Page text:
(pro-tip: Any element that has the highest contrast will reach the users attention first)

 

That’s a quick overview of how we biologically respond to visual stimuluses in web design, now let’s apply these concepts to an interface and see how this science can get a user to do what you want them to do!

 

Putting It All Together

 

Before you evaluate your site for any potential distractions, lay out the user’s primary task on the specific page you are evaluating. In the example below, the primary task is likely going to be the “Buy This Now” button on the product page.

 

As mentioned earlier, all elements on this page should be considered as noise. Next, knowing that “Buy This Now” is the primary task, can the user detect this task (can they see it?) and are there any other elements stimulating a user’s vision on this page that could possibly be taking away their attention from the primary task in the example below?

 

 

Let’s analyze this example further:

 

 

If you guessed that the yellow button is a visual distraction, you’re right. What would work better for this design is if the “Buy This Now” button had the highest visual level of brightness on this page, while the “See all Categories” held a less prominent level of visual attention for the user. “See All Categories” may not have a huge level of importance for the user at this point in the user flow and therefore should not have such much visual attention drawn to it.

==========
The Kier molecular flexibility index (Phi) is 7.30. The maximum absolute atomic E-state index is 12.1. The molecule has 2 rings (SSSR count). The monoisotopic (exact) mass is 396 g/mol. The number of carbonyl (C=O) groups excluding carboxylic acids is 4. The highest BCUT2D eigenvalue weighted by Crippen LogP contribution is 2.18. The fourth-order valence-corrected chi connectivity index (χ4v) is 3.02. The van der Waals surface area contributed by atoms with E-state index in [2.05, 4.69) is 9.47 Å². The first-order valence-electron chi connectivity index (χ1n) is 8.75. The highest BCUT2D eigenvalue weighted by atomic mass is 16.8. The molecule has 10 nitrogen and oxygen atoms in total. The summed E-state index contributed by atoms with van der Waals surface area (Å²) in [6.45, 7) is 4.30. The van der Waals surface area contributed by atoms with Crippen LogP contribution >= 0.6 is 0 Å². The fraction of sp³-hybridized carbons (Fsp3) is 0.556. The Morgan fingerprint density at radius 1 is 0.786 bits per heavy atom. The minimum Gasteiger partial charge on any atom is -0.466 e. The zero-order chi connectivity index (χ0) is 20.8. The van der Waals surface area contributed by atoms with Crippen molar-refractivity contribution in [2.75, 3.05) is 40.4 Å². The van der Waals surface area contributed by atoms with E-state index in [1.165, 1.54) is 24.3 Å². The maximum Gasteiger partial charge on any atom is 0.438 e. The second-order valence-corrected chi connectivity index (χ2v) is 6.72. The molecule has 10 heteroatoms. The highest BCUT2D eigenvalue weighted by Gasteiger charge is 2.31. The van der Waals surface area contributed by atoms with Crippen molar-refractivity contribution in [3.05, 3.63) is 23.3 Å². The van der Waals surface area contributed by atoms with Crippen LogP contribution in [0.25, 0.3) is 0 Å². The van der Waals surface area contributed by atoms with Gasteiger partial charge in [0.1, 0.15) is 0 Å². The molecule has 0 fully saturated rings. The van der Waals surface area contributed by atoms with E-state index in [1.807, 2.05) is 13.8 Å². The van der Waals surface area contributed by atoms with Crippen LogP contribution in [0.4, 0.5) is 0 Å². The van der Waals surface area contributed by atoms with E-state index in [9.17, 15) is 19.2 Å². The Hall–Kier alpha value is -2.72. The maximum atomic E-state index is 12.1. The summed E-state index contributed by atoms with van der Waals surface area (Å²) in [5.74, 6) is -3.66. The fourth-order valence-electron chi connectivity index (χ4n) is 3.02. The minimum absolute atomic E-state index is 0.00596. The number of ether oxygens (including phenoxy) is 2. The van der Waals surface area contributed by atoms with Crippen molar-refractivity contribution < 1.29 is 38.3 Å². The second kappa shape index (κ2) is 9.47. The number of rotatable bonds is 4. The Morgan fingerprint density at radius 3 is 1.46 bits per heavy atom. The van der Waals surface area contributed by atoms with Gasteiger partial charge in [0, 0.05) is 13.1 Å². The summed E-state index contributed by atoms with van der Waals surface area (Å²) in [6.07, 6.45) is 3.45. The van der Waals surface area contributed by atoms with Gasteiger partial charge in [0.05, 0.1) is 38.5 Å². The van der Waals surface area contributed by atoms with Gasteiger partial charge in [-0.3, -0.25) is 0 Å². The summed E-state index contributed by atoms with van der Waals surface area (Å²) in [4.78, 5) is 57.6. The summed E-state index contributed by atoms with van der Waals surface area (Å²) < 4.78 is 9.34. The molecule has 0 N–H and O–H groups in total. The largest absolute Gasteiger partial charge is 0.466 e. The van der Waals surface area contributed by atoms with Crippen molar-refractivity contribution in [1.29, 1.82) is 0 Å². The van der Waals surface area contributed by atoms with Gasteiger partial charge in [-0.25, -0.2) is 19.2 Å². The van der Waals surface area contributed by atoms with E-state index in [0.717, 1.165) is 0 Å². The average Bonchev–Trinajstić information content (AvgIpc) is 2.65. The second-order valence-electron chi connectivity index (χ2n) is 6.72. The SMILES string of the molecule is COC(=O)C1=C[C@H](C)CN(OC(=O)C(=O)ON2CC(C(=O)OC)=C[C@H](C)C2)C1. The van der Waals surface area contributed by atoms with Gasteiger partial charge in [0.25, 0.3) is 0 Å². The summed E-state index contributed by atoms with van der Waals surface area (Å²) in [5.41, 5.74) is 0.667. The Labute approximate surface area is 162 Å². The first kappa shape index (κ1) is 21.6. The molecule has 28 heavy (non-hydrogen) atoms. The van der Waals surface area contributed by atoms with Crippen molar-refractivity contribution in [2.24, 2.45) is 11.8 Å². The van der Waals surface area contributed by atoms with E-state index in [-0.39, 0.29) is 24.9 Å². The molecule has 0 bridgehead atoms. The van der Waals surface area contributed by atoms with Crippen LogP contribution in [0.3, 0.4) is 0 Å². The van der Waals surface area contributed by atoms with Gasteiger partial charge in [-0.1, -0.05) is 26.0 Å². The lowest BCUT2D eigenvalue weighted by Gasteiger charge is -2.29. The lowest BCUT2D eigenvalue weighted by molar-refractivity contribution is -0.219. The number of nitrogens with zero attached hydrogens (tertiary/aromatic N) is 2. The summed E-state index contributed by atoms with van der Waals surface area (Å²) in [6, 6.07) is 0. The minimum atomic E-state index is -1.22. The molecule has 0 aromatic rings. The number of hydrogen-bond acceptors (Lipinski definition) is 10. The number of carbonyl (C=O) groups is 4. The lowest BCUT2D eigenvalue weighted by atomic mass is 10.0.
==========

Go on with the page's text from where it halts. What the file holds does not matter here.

This example, according to the 4 ways a user can respond to their signals above, would be considered as a Miss. The noise we want the user to respond to is the orange button, but our signals respond to the yellow button i.e. the noise is present, but the signal does not fully detect it. Therefore, what we want to the user to do is click “Buy Now”, but they are visually distracted by the yellow button seen in their peripheral vision.

 

Here is a newer, and better version of their design:

 

 

Why this works: As mentioned, our eyes are most sensitive to yellowness and greenness – a user’s eyes will be attracted to the “buy now” button more so than the “add to cart” button because of how we scientifically respond to the color green. The green does a great job at holding the user’s attention on the “Buy Now” button. Yellow is now being used on the “Search” button at the top of the page, which works a lot better than it did before. While the yellow will always draw user attention away from the elements on this product page, it’s pulling the user’s attention towards the a really important site function and in doing so, it’s allowing the user to easily locate the search box (an important best practice in ecommerce UX) and it’s role has more value to the user (another important UX concept) than it did in the previous design.

 

The information above doesn’t mean you use yellow or green on all of your buttons. However, it means that you take this science and apply these basic principles in your own site accordingly! Consider each task your users must complete on your site, consider what you want them to do on that page, and start searching for any possible distractions and removing them! Utilizing color, contrast, and the concept of signal detection is a useful trick to add to your toolkit and ultimately, when used well, can help increase your metrics.